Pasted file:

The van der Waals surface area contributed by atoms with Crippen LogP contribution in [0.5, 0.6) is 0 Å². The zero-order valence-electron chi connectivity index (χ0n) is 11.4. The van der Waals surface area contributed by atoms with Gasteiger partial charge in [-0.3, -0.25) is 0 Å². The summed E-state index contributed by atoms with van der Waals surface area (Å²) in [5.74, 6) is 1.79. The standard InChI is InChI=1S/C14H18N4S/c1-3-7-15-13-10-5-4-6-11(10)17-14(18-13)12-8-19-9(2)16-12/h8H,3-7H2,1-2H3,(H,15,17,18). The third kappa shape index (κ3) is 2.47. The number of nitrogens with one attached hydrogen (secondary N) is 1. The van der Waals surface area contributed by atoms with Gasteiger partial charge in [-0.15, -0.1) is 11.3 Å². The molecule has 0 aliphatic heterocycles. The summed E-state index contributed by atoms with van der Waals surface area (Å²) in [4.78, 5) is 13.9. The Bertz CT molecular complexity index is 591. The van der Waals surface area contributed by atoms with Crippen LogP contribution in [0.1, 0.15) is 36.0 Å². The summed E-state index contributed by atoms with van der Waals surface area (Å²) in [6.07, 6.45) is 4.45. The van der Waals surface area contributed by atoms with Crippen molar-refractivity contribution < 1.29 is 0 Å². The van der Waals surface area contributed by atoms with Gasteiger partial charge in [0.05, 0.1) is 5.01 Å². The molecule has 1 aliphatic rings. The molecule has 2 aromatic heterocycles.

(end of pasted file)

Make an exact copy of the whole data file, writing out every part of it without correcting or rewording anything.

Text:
The van der Waals surface area contributed by atoms with Crippen LogP contribution in [0.5, 0.6) is 0 Å². The zero-order valence-electron chi connectivity index (χ0n) is 11.4. The van der Waals surface area contributed by atoms with Gasteiger partial charge in [-0.3, -0.25) is 0 Å². The summed E-state index contributed by atoms with van der Waals surface area (Å²) in [5.74, 6) is 1.79. The standard InChI is InChI=1S/C14H18N4S/c1-3-7-15-13-10-5-4-6-11(10)17-14(18-13)12-8-19-9(2)16-12/h8H,3-7H2,1-2H3,(H,15,17,18). The third kappa shape index (κ3) is 2.47. The number of nitrogens with one attached hydrogen (secondary N) is 1. The van der Waals surface area contributed by atoms with Gasteiger partial charge in [-0.15, -0.1) is 11.3 Å². The molecule has 0 aliphatic heterocycles. The summed E-state index contributed by atoms with van der Waals surface area (Å²) in [4.78, 5) is 13.9. The Bertz CT molecular complexity index is 591. The van der Waals surface area contributed by atoms with Crippen LogP contribution in [0.1, 0.15) is 36.0 Å². The summed E-state index contributed by atoms with van der Waals surface area (Å²) in [6.07, 6.45) is 4.45. The van der Waals surface area contributed by atoms with Crippen molar-refractivity contribution < 1.29 is 0 Å². The van der Waals surface area contributed by atoms with Gasteiger partial charge in [0.05, 0.1) is 5.01 Å². The molecule has 1 aliphatic rings. The molecule has 2 aromatic heterocycles.